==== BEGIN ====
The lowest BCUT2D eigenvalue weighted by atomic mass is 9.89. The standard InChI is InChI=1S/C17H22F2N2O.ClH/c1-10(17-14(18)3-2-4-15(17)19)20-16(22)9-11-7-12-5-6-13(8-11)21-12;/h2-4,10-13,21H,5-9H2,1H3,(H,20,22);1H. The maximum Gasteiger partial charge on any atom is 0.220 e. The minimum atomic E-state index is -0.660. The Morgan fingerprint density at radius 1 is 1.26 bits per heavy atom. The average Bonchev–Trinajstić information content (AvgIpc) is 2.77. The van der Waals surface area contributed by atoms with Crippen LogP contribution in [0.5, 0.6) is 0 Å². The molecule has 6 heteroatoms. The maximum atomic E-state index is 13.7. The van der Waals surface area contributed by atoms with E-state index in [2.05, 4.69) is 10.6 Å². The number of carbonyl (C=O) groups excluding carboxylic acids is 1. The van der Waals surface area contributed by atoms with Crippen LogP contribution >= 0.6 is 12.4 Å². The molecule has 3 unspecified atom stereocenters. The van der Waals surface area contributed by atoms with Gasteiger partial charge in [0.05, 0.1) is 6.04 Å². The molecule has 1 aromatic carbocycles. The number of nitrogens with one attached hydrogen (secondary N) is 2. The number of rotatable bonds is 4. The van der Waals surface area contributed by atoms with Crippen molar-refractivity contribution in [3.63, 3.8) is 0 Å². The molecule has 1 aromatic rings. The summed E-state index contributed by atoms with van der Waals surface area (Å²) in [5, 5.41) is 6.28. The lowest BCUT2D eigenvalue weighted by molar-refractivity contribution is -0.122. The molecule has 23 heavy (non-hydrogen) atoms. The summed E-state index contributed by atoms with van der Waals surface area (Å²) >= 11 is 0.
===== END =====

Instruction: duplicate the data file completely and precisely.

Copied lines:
The lowest BCUT2D eigenvalue weighted by atomic mass is 9.89. The standard InChI is InChI=1S/C17H22F2N2O.ClH/c1-10(17-14(18)3-2-4-15(17)19)20-16(22)9-11-7-12-5-6-13(8-11)21-12;/h2-4,10-13,21H,5-9H2,1H3,(H,20,22);1H. The maximum Gasteiger partial charge on any atom is 0.220 e. The minimum atomic E-state index is -0.660. The Morgan fingerprint density at radius 1 is 1.26 bits per heavy atom. The average Bonchev–Trinajstić information content (AvgIpc) is 2.77. The van der Waals surface area contributed by atoms with Crippen LogP contribution in [0.5, 0.6) is 0 Å². The molecule has 6 heteroatoms. The maximum atomic E-state index is 13.7. The van der Waals surface area contributed by atoms with E-state index in [2.05, 4.69) is 10.6 Å². The number of carbonyl (C=O) groups excluding carboxylic acids is 1. The van der Waals surface area contributed by atoms with Crippen LogP contribution >= 0.6 is 12.4 Å². The molecule has 3 unspecified atom stereocenters. The van der Waals surface area contributed by atoms with Gasteiger partial charge in [0.05, 0.1) is 6.04 Å². The molecule has 1 aromatic carbocycles. The number of nitrogens with one attached hydrogen (secondary N) is 2. The number of rotatable bonds is 4. The van der Waals surface area contributed by atoms with Crippen molar-refractivity contribution in [3.63, 3.8) is 0 Å². The molecule has 1 aromatic rings. The summed E-state index contributed by atoms with van der Waals surface area (Å²) in [5, 5.41) is 6.28. The lowest BCUT2D eigenvalue weighted by molar-refractivity contribution is -0.122. The molecule has 23 heavy (non-hydrogen) atoms. The summed E-state index contributed by atoms with van der Waals surface area (Å²) >= 11 is 0.